Two latches 54 are provided between the two housing halves, one at the top and the other at the bottom which are adjacent the outside surfaces. Each latch includes a projection 56 on one and an opening 58 on the other. It will be noted in FIG. 9 that the projection has a forward ramp surface 60 which is designed to engage and flex by a ramp surface 62 on the catch 64 with the projection 56 being sufficiently flexible and of such a length that the forward projection will cam by the strap 64 and the rear abutment surface 66 will snap up and abut the rear catch surface 68 of the strap. The hook or projection 56 itself is tapered outwardly as shown in Fig. 3 and the opening 58 to receive it is correspondingly tapered inwardly as shown in FIGS. 1 and 3 with the two fully meshing when the two housing halves are closed and the projection snaps into the opening. The sides of the housing half 14 adjacent and including the projections 56 are sufficiently flexible such that the user can simultaneously press in with one hand on the sides of housing half 14 adjacent the projections 56 at the point 69 to release both latches at the same time.

One end of one of the housing halves has a mounting bracket or belt loop 70 which includes an upright 72 integrally molded into the housing half with a crosspiece 74 that is disposed generally parallel to the side or end wall of the housing and has wings or angles 76 at each end and a dependent 78 at the other end which terminates short of the end of the housing to provide a gap 80 of a size such that the mounting can be used to go on the snap hook on a tool pouch. It will be noted that the crosspiece 74 is shaped at each end so that, as shown in FIG. 10, it will fit into a suitable track, for example, a terminal block track 82 with the wings 76 held therein by the track edges 84. As shown, a plurality of such dispensers or magazines could be put into a track and held at each end by brackets 86 which are held in place at screw 88. The hook arrangement 70 is shaped so that it can be put in sideways on the track and then turned until the wings 76 fit under the edges 84. With a plurality in such position, and compressed together, the fixed blocks 86 could be put in and secured at each end. The arrangement shown could be advantageously used for inventory and in fact for transportation purposes. A handle might be put on top of the track so that ten, fifteen or twenty of the dispensers could be in inventory and carried to the job site as a unit.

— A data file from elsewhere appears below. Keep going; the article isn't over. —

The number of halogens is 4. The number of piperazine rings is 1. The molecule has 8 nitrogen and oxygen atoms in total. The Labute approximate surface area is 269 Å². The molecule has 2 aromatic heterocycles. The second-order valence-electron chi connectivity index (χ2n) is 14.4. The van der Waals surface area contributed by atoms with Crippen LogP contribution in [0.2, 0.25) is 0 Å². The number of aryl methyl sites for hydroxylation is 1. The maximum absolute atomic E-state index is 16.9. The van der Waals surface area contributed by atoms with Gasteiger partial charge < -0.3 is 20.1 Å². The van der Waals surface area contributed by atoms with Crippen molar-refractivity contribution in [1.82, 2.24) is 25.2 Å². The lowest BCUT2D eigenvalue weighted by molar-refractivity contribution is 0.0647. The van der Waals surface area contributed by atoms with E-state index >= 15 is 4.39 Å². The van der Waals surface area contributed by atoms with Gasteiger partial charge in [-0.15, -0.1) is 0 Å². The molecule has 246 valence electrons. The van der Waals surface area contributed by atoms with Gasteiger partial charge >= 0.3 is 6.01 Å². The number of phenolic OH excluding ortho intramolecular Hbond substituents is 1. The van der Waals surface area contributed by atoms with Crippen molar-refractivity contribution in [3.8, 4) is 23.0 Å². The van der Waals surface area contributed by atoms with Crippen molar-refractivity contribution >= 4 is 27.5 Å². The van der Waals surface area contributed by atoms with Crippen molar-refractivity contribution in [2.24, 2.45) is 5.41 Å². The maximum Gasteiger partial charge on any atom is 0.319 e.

A variant form is shown in FIGS. 12 through 16. The housing includes one full half or side 90 which may be the same or similar to either half shown in the previous form with the other side being a simple cover 92 which may have internal ribs 94 for reinforcement. The mounting for the tape spools, the guides which give the offset feed of the two tapes in the remote row, the openings and ramp surfaces therefor as well as the mounting hook on the housing 90 may be as before.

The snap or hook 96, one at each end of the cover, may be varied somewhat in that the riser 96 is ramped on both sides as at 98 rather than just on the front side as in the previous form. In the arrangement shown in FIGS. 1-11 with the two housing halves closed and the hooks engaged, the user can depress the sides of the housing half 14 in the area adjacent to the extension, for example, at the point 69 and the flexibility of the sides will allow the hook or prong to depress sufficiently such that surface 66 will disengage from the surface 68. Since the cover in the form of FIGS. 12-15 does not provide this extent and the necessary flexibility therefor, the reverse edge of the risers 96 may also be ramped up, as at 98, so that disengagement can be manually effected.

The use, operation and function of the invention are as follows:

The unit provides a dispenser which may be used in either a six pack form as in FIGS. 12-16 or a twelve pack form as in FIGS. 1-11. In either form, the directional pins allow the tape rolls to be positioned in two generally parallel rows and the proper feeding of the tapes will allow the exit ports to be closely spaced. Thus, the overall volume of the unit can be greatly reduced as compared to having the tape rolls all in line. This is to say that the close spacing and the exit port arrangement eliminates the necessity to turn some or all of the tapes 90 as they go through the openings and therefore provide for a much closer spacing. In addition, as compared to units where the tape has to be turned 90 to be brought to an exit port, having all of the exit ports disposed parallel to each other and the tapes coming straight out has the advantage that the exit ports can be more closely spaced.